The Illinois Parables
Using reenactment, archival footage and audio, observational shooting, intertitles, voiceover, and the writings of Ralph Waldo Emerson, Jacques Marquette, and Alexis de Tocqueville, Deborah Stratman’s widely acclaimed essay film The Illinois Parables covers a couple of millennia of history in Illinois as a microcosm of the entire country. Organized into eleven chapters (or “parables”), this timely and affecting film pushes the limits of collage to address some of the state’s most pressing social and political realities, from the expulsion of the Cherokee and other Native American tribes along the Trail of Tears in the 1830s and the anti-Mormon violence in Nauvoo in the 1840s, to the World Word II Manhattan Project at the University of Chicago and the murder of Black Panther party leader Fred Hampton.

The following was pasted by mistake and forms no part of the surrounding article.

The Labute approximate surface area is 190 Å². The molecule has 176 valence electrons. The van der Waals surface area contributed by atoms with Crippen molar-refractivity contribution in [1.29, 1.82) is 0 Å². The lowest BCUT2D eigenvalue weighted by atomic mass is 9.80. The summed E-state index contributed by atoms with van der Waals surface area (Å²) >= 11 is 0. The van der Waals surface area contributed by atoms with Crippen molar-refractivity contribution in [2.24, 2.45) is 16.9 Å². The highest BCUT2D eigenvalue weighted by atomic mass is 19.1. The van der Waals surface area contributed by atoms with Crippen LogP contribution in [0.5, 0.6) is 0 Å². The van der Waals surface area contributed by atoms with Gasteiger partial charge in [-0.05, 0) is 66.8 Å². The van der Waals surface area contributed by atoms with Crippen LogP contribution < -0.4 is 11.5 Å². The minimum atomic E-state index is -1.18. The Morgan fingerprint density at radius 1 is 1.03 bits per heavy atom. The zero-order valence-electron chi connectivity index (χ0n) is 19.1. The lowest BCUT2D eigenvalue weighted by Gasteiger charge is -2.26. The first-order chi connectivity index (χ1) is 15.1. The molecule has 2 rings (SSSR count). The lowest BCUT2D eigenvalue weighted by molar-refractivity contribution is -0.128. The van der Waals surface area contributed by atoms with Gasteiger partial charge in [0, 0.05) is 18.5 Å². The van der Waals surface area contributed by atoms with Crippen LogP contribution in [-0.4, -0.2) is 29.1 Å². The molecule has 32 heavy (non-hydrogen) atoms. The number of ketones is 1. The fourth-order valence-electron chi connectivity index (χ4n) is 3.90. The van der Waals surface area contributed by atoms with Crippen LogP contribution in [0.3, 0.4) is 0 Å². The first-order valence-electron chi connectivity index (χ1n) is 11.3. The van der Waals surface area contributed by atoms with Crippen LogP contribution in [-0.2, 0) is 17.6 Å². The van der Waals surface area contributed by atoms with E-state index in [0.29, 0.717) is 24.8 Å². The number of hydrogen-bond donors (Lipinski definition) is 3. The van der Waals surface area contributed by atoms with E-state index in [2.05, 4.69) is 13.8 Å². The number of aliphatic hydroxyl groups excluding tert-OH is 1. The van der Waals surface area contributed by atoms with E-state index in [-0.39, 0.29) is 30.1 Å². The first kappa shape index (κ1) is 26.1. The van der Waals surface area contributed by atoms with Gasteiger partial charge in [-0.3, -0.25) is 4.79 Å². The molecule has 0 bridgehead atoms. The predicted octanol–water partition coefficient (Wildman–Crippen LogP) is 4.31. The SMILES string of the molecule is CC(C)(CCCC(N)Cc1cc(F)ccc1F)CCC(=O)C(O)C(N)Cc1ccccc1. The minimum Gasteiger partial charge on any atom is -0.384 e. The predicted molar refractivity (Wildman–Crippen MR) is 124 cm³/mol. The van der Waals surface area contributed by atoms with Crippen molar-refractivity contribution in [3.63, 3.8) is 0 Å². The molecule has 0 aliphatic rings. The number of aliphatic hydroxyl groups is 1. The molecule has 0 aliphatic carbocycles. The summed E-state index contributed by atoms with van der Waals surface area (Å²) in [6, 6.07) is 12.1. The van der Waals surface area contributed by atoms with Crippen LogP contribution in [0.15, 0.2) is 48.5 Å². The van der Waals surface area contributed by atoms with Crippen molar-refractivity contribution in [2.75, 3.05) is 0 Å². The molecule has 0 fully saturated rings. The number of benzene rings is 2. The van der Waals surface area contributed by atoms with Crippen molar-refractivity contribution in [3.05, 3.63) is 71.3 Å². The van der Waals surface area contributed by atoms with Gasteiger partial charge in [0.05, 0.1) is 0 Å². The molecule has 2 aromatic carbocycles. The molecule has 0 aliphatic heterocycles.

Curated by Zain Jamshaid (CMS) as part of the Film Studies Center’s Graduate Student Curatorial Program.
(Deborah Stratman, USA, 2016, 60 min., 16mm)
Deborah Stratman is a Chicago-based artist and filmmaker interested in landscapes and systems. Much of her work points to the relationships between physical environments and human struggles for power and control that play out on the land. Recent projects have addressed freedom, expansionism, surveillance, sonic warfare, public speech, ghosts, sinkholes, levitation, propagation, orthoptera, raptors, comets, and faith. She has exhibited internationally at venues including MoMA, Centre Pompidou, Hammer Museum, Mercer Union, Witte de With, and the Whitney Biennial, and festivals including Sundance, Viennale, CPH/DOX, Oberhausen, Ann Arbor, Full Frame, Rotterdam, and the Berlinale. Stratman is the recipient of Fulbright, Guggenheim, and USA Collins fellowships, a Creative Capital grant, and an Alpert Award. She teaches at the University of Illinois.